Next up, what you see is what you get.

16 Mar

http://www.brooklynmuseum.org/community/blogosphere/2011/03/15/next-up-what-you-see-is-what-you-get/

Next up, what you see is what you get.

This post continues the discussion about the tool we developed for Split Second.  Once you get past stressing and (possibly) scrolling in the timed trial, the tool asks you to slow down and consider a work in various ways prior to rating it.  What you may not know is different people are randomly assigned into groups and asked different things during these stages, so your own experience is often different from other participants.

Section two of the tool is designed to get you thinking in various capacities about a work prior to rating it. Participants are split into six groups and each group is given a question or activity about ten works. Either you are asked one of five questions (shown below) or you are just given the rating scale alone.

Which activity did you get? Participants are split into groups and each group is assigned a task to complete prior to rating. (Image: Intoxicated Woman at a Window Northern India, 79.285) 

In terms of the data coming back to us, we’ll be looking at a lot of different aspects.  Do any of the activities have an effect on the eventual rating?  How widely do answers vary to these questions?  Do participants bail from the tool and,  if so, which question/activity triggers this? How long do participants spend with works prior to answering and rating?

The third section of the tool is a bit of an information showdown.  Unlike the first section where we are looking for gut reactions or the second which gauges whether thinking/participation has an impact on rating, this final section looks at how given information may change things.  This time, we are specifically looking at the information that the institution produces to see how effective it is (or isn’t).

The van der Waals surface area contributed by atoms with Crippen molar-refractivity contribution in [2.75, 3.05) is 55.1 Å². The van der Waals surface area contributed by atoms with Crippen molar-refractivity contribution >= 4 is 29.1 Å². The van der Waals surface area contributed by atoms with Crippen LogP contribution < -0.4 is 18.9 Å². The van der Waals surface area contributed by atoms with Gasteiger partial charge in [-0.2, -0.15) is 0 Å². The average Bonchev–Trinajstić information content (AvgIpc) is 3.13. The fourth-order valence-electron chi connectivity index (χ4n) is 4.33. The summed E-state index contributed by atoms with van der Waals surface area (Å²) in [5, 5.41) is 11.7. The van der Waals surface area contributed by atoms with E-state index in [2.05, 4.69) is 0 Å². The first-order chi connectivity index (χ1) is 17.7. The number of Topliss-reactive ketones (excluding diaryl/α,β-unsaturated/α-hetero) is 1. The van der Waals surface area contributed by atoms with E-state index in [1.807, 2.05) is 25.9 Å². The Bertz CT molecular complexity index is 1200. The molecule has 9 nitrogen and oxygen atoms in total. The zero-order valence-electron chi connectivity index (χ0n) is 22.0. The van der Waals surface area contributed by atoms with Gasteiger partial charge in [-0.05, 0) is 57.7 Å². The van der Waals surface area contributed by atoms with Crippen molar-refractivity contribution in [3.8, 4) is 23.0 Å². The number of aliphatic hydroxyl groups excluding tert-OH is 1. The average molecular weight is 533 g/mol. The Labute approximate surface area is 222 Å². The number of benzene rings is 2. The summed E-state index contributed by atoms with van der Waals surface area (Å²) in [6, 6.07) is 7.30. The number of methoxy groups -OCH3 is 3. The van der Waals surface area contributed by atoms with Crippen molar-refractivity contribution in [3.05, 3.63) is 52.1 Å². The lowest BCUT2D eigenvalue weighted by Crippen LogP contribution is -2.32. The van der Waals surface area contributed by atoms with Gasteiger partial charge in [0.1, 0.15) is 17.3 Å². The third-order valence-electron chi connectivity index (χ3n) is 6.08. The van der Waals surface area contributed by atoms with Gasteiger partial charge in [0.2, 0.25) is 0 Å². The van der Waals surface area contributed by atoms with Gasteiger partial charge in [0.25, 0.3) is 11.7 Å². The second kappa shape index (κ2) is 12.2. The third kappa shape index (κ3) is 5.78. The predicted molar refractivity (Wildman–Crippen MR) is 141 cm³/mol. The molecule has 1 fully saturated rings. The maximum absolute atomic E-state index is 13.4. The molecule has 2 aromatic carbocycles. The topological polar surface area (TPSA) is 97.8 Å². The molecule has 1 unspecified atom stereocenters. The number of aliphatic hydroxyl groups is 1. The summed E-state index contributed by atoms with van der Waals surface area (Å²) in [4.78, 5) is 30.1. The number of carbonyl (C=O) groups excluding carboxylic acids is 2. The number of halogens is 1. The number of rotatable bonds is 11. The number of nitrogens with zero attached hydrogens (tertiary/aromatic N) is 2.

Participants are randomly split into one of three groups and presented with ten objects. Some people only see the object’s caption, others are given tags to consider and the final group gets what we think of as the museum “gold,” the interpretive label.  I’ve spoken to more than a few participants who were really disappointed when they were randomly selected to just review tags or captions; don’t you just love it?  Folks disappointed that they can’t dig into label copy is a bit of trip.

Participants are split into groups with some reviewing typical caption information, tags or label copy. (Image: Intoxicated Woman at a Window Northern India, 79.285) 

In this activity we are measuring a few things.  Most obvious, which type of information changes ratings. Less obvious, we’re going to be looking at length of label copy and tone of the label to see if ratings are effected simply by how we compose these materials.  Also thinking about how long people linger with these materials prior to rating.  We’ve got a chance to look at tagging in a new light, too. We know tagging has a positive effect on our collection’s searchablity, but do tags as information sitting on a page help or hurt a participant’s rating of an object?

The rating scale used in both of these sections is also worth noting because it’s a notch above what we used for Click!. In both Click! and Split Second, we recognize participants are rating art and, with its many complexities, wanted to stay away from simple 1-10 or 5 star scales.  In both cases, we implemented a slider with some general direction, but otherwise want to give folks as much granularity as possible. Split Second‘s slider differs from Click! in that there’s no fixed position of the slider mark itself.  With Click!, the slider was fixed in the center and then moved by the participant.

Click! Rating ToolSlider used in the rating tool for Click! was fixed at the center position until moved by the participant. 

In Split Second, the slider isn’t fixed until a participant hovers to encourage participants to move from center and use the breadth of the scale.

Split Second Rating ToolWith Split Second’s rating tool, slider is unfixed until hover and participants are encouraged to use the breadth of the scale. 

This is a subtle change that will likely have a big impact and many thanks goes to Beau for this idea and implementation. For as simple as the tool is, there’s a lot of complexity behind the scenes and Beau and Paul have done incredible work as the team behind it.

The preliminary data is incredibly rich and the questions and ideas that I’ve talked about here barely scratch the surface of what we are seeing, so stay tuned for more.  If you’ve not taken part in Split Second yet, you’ve got until April 14—go for it!

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